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Thinking through an idea, wanted to get feedback/suggestions:

Having had great success with url rewriting and nginx, I'm now thinking of a more capable reverse proxy/router that would do the following:

  • Map requests to handlers based on regex matching (ala Django)
  • Certain requests would simply be routed to backend servers - eg. static media, memcached, etc
  • Other requests would render templates that pull in data from several backend servers

For example, a template could consist of:

<body>
  <div>{% remote http://someserver/somepage %}</div>
  <div>{% remote http://otherserver/otherpage %}</div>
</body>

The reverse proxy would make the http requests to someserver/somepage and otherserver/otherpage and pull the results into the template.

Questions:

  • Does the idea make sense or is it a bad idea?
  • Is there an existing package that implements something like this?
  • How about an existing server+scripting for implementing this - eg. lighttpd+lua, nginx+??
  • How about nginx+SSI? Looks pretty capable, if you have experience / recommendations please comment.
  • How about something like a scripting language+eventlet ?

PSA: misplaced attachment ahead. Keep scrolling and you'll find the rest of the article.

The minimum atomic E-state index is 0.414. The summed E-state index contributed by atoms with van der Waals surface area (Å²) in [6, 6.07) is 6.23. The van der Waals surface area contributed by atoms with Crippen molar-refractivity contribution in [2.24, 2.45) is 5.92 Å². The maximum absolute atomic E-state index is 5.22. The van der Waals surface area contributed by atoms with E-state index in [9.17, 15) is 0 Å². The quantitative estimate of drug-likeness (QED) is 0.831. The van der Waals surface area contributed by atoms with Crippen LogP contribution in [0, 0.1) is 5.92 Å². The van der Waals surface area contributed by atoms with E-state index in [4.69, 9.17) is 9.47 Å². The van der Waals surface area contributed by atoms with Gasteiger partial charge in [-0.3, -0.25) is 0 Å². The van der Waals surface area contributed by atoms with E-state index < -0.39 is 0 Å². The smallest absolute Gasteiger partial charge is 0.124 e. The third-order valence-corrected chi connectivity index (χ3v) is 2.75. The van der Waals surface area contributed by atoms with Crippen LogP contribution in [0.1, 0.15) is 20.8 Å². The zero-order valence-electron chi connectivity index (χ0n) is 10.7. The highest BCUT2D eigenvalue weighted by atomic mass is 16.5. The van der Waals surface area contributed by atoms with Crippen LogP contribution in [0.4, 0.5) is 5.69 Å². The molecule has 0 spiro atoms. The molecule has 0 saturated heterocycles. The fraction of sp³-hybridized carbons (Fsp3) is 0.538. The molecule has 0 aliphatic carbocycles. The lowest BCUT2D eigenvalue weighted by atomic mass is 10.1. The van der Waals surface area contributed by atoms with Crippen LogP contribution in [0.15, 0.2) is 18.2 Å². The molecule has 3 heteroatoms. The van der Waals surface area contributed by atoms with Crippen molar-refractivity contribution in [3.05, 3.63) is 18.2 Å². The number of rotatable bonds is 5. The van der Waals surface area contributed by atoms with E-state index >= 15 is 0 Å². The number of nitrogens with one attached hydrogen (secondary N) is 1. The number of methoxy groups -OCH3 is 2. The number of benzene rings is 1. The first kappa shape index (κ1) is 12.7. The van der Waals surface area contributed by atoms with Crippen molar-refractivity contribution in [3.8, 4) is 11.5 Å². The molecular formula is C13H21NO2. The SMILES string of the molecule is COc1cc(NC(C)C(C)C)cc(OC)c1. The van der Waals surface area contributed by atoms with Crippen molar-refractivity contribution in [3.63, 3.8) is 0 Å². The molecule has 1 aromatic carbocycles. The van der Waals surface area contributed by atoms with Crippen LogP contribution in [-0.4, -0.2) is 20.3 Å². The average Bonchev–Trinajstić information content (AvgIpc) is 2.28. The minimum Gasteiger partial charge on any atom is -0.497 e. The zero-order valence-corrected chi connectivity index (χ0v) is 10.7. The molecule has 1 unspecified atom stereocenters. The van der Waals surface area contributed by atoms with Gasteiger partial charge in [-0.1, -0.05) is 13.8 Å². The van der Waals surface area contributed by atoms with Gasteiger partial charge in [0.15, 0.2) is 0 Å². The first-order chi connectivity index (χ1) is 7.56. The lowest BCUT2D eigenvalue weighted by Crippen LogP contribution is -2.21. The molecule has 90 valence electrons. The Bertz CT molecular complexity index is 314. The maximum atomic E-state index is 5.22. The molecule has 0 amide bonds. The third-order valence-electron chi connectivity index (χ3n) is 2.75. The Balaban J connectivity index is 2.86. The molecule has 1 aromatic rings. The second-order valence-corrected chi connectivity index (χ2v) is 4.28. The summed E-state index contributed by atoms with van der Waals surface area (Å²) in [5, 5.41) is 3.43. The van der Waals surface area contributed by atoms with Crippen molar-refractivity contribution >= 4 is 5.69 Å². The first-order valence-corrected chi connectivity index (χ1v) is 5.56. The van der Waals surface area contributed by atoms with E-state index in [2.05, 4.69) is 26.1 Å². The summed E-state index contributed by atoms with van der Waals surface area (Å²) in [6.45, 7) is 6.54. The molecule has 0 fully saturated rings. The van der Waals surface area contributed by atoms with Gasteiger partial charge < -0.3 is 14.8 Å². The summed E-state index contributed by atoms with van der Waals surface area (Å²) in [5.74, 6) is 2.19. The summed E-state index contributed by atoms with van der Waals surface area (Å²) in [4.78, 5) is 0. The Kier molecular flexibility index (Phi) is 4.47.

• Twisted?

My preferences are python for scripting and jinja/django style templates, but I'm open to alternatives.

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2 Answers 2

This already exist an is called Deliverance: http://deliverance.openplans.org/

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So instead of doing something an AJAXy call into an iframe or something, you're doing it on the server side.

I think it's something I'd only do if the external site was totally under my control, purely for the security implications. It'd also hit your response times quite a bit.

Am I missing the point completely, or would this be quite simple to do with some functions & urllib?

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Right, assemble it on the server side instead of using iframes/ajax. It is quite simple to build (I have a prototype working nicely), but I'm looking for a production level, high performance implementation. Regarding response times: not necessarily. Reverse proxies sometimes even improve performance by handling slow client connections and letting the backend do real work. –  Parand Jul 30 '09 at 18:22

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